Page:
Curious about how to efficiently build a workstation to work on a variety of projects using reliable repeatable processes? Then this post is for you. It is part 1 in a series that I will write about this topic.
There are a variety of hardware workstations that you may be using: a desktop, laptop, maybe two laptops. The OS on these computers could also be of different types: Windows (7,8), Mac OS X, or linux (RedHat,Centos,etc.). We can normalize (or make same) the process of working on projects across these profiles (hardware & OS) with a group of tools designed to work together efficiently. These are virtualization and bootstrap automation tools (or CLI). Two specific tools in these categories are VirtualBox and Vagrant. There are others, however these serve as working examples for this post. Both tools are open source and free. You can easily download and install them on all the before mentioned profiles (hardware & OS).
Now that you have the tools to create new virtual machines easily you still need to have base image. The base image is the OS of your choosing that you would like available for working on projects. You are not restricted to just one though, you may have multiple projects on different operating systems and you can have base images for each. I use a centos 7 minimum install base image often and it will work well for the purpose of this blog. The centos 7 minimum image is available to everyone from the online service Atlas. I've uploaded my base image there and made it available to the public. Atlas is built by Hashicorp, the same makers of Vagrant, additionally having built my own base image I can be confident in the reliability of it being accessible and working.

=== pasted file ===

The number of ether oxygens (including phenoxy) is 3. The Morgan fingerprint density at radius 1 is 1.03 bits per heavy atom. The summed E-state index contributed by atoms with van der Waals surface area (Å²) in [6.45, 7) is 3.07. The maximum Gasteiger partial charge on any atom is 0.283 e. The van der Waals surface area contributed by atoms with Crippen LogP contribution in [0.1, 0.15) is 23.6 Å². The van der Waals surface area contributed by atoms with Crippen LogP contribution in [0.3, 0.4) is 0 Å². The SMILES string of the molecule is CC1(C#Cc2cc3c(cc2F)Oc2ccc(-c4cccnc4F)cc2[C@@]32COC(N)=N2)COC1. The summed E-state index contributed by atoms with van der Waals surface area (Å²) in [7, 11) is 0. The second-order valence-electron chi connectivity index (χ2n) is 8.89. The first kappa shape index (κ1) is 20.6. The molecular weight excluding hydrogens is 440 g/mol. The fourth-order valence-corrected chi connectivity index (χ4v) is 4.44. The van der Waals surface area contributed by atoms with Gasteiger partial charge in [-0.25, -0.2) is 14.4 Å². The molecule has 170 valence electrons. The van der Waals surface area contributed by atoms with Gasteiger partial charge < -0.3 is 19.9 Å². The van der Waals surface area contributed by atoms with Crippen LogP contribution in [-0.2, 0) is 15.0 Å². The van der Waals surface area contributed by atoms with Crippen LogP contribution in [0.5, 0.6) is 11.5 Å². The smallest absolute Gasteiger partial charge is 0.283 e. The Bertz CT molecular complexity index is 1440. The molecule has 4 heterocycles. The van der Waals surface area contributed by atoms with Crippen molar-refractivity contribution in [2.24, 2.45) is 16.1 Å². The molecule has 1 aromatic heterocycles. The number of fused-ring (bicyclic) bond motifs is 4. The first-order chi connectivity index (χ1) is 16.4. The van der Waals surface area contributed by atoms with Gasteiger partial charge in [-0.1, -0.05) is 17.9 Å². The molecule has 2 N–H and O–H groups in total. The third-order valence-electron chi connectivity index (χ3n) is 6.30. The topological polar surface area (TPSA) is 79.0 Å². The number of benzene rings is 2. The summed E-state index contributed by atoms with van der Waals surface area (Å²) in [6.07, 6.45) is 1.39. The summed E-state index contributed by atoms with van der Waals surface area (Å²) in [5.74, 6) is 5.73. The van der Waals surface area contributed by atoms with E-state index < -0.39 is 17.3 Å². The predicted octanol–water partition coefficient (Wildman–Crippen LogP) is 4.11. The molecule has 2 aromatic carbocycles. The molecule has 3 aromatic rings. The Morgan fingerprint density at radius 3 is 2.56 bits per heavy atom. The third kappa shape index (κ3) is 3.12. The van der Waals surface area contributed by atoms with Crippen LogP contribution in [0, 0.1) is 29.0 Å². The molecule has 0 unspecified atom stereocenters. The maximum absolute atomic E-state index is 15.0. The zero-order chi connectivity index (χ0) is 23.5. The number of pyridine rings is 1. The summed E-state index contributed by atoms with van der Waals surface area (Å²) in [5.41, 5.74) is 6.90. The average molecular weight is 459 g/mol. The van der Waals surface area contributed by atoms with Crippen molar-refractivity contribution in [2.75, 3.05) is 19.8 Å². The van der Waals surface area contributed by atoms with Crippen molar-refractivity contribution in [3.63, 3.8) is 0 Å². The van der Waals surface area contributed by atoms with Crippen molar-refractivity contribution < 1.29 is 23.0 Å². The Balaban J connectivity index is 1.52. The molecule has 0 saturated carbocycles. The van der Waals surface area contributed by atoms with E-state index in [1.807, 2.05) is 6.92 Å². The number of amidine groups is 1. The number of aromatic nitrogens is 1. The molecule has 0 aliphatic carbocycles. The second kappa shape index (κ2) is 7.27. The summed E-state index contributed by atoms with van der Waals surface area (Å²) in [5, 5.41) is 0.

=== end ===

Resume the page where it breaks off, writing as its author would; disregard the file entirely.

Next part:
Now that we have identified tools and a base image. The only final necessary component to get my virtual machine running is to create a "Vagrantfile". The file can be as simple as the following:
----------------- Start File: Vagrantfile ------------------
Vagrant.configure(2) do |config|
config.vm.box = "abrooke/centos-7min"
----------------- End File: Vagrantfile -------------------
In the same directory as the before mentioned file. Simply run:
#> vagrant up
Once the output indicates successful completion the machine will be online and ready to be accessed using SSH. With a properly configured SSH client you will be able to access the virtual machine with the simple command:
#> vagrant ssh
In the next part in the series we will explore more features of the VagrantFile and configuring the Virtual Machine with Chef.